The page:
[dropcap]V[/dropcap]ery few countries are indifferent to their near abroad. Powerful states, such as China or the United States, circumscribe the independence of their neighbours in ways large and small. Weaker countries keep beady eyes on their bigger friends. What do we in the United Kingdom see when we look at the Republic of Ireland? A country which has just had an election where Sinn Fein topped the polls.
This is a party which is either the political wing of the IRA or is controlled by the “army council” of a terrorist organisation that certainly hasn’t gone away. What should we make of Irish voters electing a party whose armed wing is directly responsible for 2,000 murders? Is this a matter for outrage, and if so, where is it? Everything about the Irish general election is discouraging. When asked to comment on the status of the all too extant Provisional IRA, Simon Byrne — the chief constable of the Police Service of Northern Ireland — was altogether too political a policeman: that’s “not for me to comment”, he said.
If UK officials are habitually mealy-mouthed about Sinn Fein and the IRA, what has the reaction been further afield, from Ireland’s European Union partners? Austria, Poland and Hungary have at various times all been sanctioned by EU institutions for their delinquent electoral choices. Yet however disagreeably or otherwise voters in those countries have behaved, none topped the polls with a party responsible for 2,000 violent deaths. Wherever the outrage is, it’s not in Europe, as there hasn’t been a word out of Brussels.
During the Brexit referendum and its years of contention afterwards, the refrain of “Ireland hasn’t been thought about” was constantly heard. Whether or not that was so, it seems very curious that none of the people outraged by the supposed silence on Ireland then are speaking out now.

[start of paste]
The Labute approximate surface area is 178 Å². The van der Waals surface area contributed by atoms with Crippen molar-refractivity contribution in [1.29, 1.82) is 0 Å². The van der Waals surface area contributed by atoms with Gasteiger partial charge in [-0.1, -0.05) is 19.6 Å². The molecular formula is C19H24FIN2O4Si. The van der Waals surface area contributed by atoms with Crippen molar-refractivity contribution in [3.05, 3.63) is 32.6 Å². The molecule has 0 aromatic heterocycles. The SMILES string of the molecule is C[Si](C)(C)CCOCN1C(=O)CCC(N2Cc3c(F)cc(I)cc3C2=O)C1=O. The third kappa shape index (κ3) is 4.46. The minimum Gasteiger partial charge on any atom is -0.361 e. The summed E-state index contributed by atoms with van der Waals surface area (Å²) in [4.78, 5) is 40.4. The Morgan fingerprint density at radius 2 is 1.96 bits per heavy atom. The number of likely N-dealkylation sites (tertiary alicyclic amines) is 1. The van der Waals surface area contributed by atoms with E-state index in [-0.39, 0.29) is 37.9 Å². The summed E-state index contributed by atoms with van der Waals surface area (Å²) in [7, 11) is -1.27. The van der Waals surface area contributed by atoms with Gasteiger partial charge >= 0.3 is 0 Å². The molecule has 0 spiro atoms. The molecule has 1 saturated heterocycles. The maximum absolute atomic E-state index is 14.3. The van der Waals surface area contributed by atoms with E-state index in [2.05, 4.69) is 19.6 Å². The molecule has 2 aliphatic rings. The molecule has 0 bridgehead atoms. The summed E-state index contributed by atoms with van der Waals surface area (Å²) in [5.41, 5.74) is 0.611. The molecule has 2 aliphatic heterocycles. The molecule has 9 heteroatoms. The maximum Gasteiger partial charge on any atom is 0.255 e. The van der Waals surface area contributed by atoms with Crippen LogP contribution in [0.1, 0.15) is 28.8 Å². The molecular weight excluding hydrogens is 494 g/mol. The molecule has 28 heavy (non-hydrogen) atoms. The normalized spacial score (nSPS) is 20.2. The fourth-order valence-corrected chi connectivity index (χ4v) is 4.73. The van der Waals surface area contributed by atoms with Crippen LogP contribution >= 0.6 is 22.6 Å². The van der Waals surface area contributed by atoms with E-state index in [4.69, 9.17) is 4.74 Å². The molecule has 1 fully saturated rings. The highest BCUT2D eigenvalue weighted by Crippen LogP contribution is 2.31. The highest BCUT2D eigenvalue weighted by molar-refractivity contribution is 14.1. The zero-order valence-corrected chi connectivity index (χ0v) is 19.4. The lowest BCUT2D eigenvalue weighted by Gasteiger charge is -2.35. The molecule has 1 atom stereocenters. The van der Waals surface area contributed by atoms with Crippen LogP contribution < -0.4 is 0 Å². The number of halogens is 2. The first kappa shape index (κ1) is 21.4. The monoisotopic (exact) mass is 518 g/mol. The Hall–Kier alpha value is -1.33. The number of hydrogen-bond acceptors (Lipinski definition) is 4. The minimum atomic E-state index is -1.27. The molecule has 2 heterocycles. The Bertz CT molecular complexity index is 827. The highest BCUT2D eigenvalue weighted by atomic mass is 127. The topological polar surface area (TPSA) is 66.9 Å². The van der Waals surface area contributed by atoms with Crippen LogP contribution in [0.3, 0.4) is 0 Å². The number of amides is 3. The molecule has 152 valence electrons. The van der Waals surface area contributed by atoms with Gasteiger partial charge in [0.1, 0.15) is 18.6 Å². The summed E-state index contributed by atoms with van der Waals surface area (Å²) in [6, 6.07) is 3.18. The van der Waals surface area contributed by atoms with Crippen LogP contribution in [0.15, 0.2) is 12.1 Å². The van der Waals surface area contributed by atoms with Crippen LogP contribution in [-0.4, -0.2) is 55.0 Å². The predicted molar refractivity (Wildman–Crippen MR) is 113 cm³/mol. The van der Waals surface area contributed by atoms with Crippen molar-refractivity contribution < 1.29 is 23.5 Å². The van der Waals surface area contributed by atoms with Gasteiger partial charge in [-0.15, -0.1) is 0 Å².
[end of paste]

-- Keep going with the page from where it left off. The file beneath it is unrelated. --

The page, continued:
Pompous, self-satisfied Irish academics such as Brigid Laffan — “Director and Professor at the Robert Schuman Centre and Director of the [EU’s] Global Governance Programme” — can seethingly tweet about the UK being a “rogue state” but keep quiet about the electoral success of a transparently rogue party. There has been and is no outrage about what Irish voters have done. Their election campaign saw the mother of one — post-“ceasefire” — IRA victim, whose son had his face beaten off his corpse with iron bars by the men who murdered him, plead that the party which contains and stands by those men should stop smearing her dead son. Those pleas went unanswered by Sinn Fein, a quarter of Irish voters, most journalists there (and almost all here) and, of course, the silent EU.
We are silent where we should speak up; we are hysterical over comparative trivia
Where then, in this censorious age, is the outrage? Well, of course, there’s lots. Take just two examples. First we have Craig Ramage, whose name you hear for the first and last time. A regional BBC radio football pundit, and ex-player, Mr Ramage made some off-the-cuff racist comments about black football players. Summarily dismissed, Mr Ramage, we can confidently predict, will be neither forgiven nor rehabilitated. His crime will not go unmentioned and its obscene nature cannot be redeemed.
Moving a few steps down the moral plane, we have the matter of the unfortunate, although unnamed, BBC Parliament “aston” programmer. This unknown person captioned the legend, or “aston”, for a picture of black, female Labour MP Marsha de Cordova with the name of Dawn Butler, a Labour deputy leadership contender.
In a news story about Ms de Cordova, George Osborne’s London Evening Standard then used a picture of Bell Ribeiro-Addy, a third black, female Labour MP. This served as an important teaching moment for the BBC, which along with the Guardian duly gave grave and solemn attention to what might otherwise have been mistaken for a mere coincidence of meaningless accidents.
What these two stories have in common is copious attention, moral instruction and a curious asymmetry. Take the appointment of Suella Braverman, a woman of Asian heritage, as attorney general in the latest government reshuffle. The response has, in dank places, been vitriolic, “genderised”, racialised and even defamatory. Yet, although, unlike the mistaken astons, this abuse was intentional and widespread, no wider moral lesson has been drawn by our public moralists.
The grim men in Ireland should teach us a lesson. We are silent where we should speak up; we are hysterically unserious over comparative trivia. The application of morality matters. We’ll learn that one way or the other.
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